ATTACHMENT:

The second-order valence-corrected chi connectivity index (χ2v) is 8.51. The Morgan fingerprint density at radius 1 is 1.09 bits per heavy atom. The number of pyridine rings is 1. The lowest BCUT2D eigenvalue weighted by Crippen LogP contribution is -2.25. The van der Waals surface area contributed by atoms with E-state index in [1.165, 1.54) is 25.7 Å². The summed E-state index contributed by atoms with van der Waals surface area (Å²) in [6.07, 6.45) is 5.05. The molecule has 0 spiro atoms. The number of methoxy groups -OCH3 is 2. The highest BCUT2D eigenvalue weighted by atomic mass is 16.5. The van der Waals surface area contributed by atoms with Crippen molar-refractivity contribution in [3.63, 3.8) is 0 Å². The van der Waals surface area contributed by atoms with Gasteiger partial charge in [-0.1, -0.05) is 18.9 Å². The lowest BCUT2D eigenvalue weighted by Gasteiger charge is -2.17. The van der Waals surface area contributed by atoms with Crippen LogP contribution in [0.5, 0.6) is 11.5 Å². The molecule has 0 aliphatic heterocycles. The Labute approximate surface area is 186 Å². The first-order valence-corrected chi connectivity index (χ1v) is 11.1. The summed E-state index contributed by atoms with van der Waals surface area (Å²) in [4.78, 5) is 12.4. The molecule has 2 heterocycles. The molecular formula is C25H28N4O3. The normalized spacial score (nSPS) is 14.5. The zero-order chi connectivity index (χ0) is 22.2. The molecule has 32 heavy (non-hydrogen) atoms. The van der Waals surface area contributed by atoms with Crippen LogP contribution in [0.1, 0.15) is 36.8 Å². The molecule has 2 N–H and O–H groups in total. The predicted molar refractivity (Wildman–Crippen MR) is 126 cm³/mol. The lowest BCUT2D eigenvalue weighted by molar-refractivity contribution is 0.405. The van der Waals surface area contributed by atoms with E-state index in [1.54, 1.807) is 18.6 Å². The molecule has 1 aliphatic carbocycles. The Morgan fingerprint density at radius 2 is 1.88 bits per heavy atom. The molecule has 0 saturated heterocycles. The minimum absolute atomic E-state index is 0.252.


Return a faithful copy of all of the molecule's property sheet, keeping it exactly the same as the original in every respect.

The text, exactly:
The second-order valence-corrected chi connectivity index (χ2v) is 8.51. The Morgan fingerprint density at radius 1 is 1.09 bits per heavy atom. The number of pyridine rings is 1. The lowest BCUT2D eigenvalue weighted by Crippen LogP contribution is -2.25. The van der Waals surface area contributed by atoms with E-state index in [1.165, 1.54) is 25.7 Å². The summed E-state index contributed by atoms with van der Waals surface area (Å²) in [6.07, 6.45) is 5.05. The molecule has 0 spiro atoms. The number of methoxy groups -OCH3 is 2. The highest BCUT2D eigenvalue weighted by atomic mass is 16.5. The van der Waals surface area contributed by atoms with Crippen molar-refractivity contribution in [3.63, 3.8) is 0 Å². The van der Waals surface area contributed by atoms with Gasteiger partial charge in [-0.1, -0.05) is 18.9 Å². The lowest BCUT2D eigenvalue weighted by Gasteiger charge is -2.17. The van der Waals surface area contributed by atoms with Crippen LogP contribution in [0.5, 0.6) is 11.5 Å². The molecule has 0 aliphatic heterocycles. The Labute approximate surface area is 186 Å². The first-order valence-corrected chi connectivity index (χ1v) is 11.1. The summed E-state index contributed by atoms with van der Waals surface area (Å²) in [4.78, 5) is 12.4. The molecule has 2 heterocycles. The molecular formula is C25H28N4O3. The normalized spacial score (nSPS) is 14.5. The zero-order chi connectivity index (χ0) is 22.2. The molecule has 32 heavy (non-hydrogen) atoms. The van der Waals surface area contributed by atoms with Crippen LogP contribution in [0.1, 0.15) is 36.8 Å². The molecule has 2 N–H and O–H groups in total. The predicted molar refractivity (Wildman–Crippen MR) is 126 cm³/mol. The lowest BCUT2D eigenvalue weighted by molar-refractivity contribution is 0.405. The van der Waals surface area contributed by atoms with E-state index in [1.54, 1.807) is 18.6 Å². The molecule has 1 aliphatic carbocycles. The Morgan fingerprint density at radius 2 is 1.88 bits per heavy atom. The molecule has 0 saturated heterocycles. The minimum absolute atomic E-state index is 0.252.